The inaugural 5150 Black Arrow Express triathlon is a few days away. What do we need to expect? Is there anything we should be taking note of? You can practice due diligence by spending a few minutes to read up. When you talk about Black Arrow Express, one thing comes to mind: speed! This is exactly what you’ll get as you race this course. It’s flat (by Subic bay standards), fast, and exhilarating! This is arguably one of the best courses to aim for a PR. To make sure you don’t disappoint, take note of a few things as you get ready!
The swim is as simple as it gets. It’s a one loop course around the ACEA beachfront. The waters here are generally calm with a very weak current (if at all). The trick here is to conserve your energy on the first loop, and push yourself harder on the second loop. Luckily, pacing yourself is a lot easier thanks to the rolling wave starts. Head on over to the BAE 5150 website to check which wave you’re in. If it’s your first time, make sure you submit a recent race which will serve as reference for your categorization. This will make the start a lot smoother, faster, and less troublesome.
As you enter the swim course, your official time (based on your chip) will start. Since you’re swimming with similarly-abled swimmers, it’s a lot easier to pace yourself properly. Make sure you sight often as keeping your head down may cost you a few minutes zigzagging around the course. Most new swimmers get shocked with the deep trench a few hundred meters out from the shore. The sudden pitch-black darkness might seem daunting but it’s really nothing to worry about. Swim hard, swim smooth, and stay the course. You’ll be fine!
After the swim, you’ll make your way up towards the parking lot of ACEA. This is a long stretch that elevates your heart rate rapidly. Make sure to allow yourself to recover by not sprinting in any part of this segment. Hydrate, take nutrition, and prepare for the next leg.
The bike consists of two loops. The best piece of advice I could give is to keep calm, and stay aero. Given the time of year, there will be some windy segments along the bike course and it’s all about staying tucked so drag is brought down to a minimum. The first part of the race consists of a short uphill near the airport and a very long gradual descent towards the direction of Puregold. There’s a flattish segment before and after you make a U-turn and this is where the fight begins. Aim to gain some steam once you reach this part so that you’re primed and ready to tackle the more challenging ascent back towards the airport. As you make a right towards NCT road (direction of All Hand’s Beach), it will become a bit windier and a bit more exciting as you reach speeds of 40-50kph (depending on conditions, and how hard you push it). There will be some short sharp hills going back so make sure you have something left in your legs to push it.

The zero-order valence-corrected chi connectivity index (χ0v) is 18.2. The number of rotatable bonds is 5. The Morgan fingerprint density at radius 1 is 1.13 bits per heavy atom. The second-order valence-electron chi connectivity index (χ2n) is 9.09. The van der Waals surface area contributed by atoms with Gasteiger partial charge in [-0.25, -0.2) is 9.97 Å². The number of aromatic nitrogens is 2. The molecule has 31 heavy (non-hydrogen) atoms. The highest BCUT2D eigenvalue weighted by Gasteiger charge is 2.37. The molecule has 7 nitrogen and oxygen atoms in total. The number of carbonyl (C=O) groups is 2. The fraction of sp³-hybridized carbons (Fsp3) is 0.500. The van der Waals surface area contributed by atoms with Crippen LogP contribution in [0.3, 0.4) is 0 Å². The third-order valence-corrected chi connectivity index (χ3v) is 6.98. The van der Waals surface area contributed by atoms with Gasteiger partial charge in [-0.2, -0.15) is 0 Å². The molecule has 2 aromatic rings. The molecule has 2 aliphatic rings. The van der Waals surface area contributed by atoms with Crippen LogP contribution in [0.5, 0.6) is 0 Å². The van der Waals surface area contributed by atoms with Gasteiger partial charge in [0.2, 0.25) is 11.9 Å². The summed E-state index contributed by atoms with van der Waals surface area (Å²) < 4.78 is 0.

The second loop is obviously almost identical to the first one (save for the airport road segment), so you’ll have a second crack at it if you failed to execute well on the first one. Understandably so, the second loop is generally harder because of fatigue. This is where it pays to dig deep and push harder.
A few things to take note of are that you should not litter at any point during the bike leg. Be careful too as there will still be some cars or motorcycles crossing the path. Last but not least, drafting (riding closely behind another rider) and blocking (riding towards the middle or left side of the lane) is strictly prohibited. Penalties will be handed out to any violators.
The run, also consists of two loops. At first glance, the course might seem simple or down right easy. Well, to be honest, it’s harder than it seems. The first challenge are the number of turns on the course. These chicanes tend to negate your momentum and mess with your rhythm; don’t underestimate them. Secondly, there are some segments in the run course that have uneven surfaces. Make sure you pay attention and keep an eye out for crevices or holes, you wouldn’t want to twist your ankle (albeit unlikely). Finally, running with your “competition” in plain sight can be mentally challenging. The “gigil” of trying to chase someone or the deflated feeling you get if you get left behind all need to be kept in check. Just stay positive, stick to the plan, and remember that seeded starts mean that your actual positions won’t necessarily reflect your ranking or time gaps.
Make sure you hydrate properly during the run course and take in enough calories. Cramping, aside from pushing too hard, is often due to dehydration or running low on carbs. Never neglect the fourth discipline: nutrition.
As you make your way back to Remy field the second time around, be proud, run tall, and smile for the photographers. It’s your day, you made it! You can now call yourself a BAE triathlete!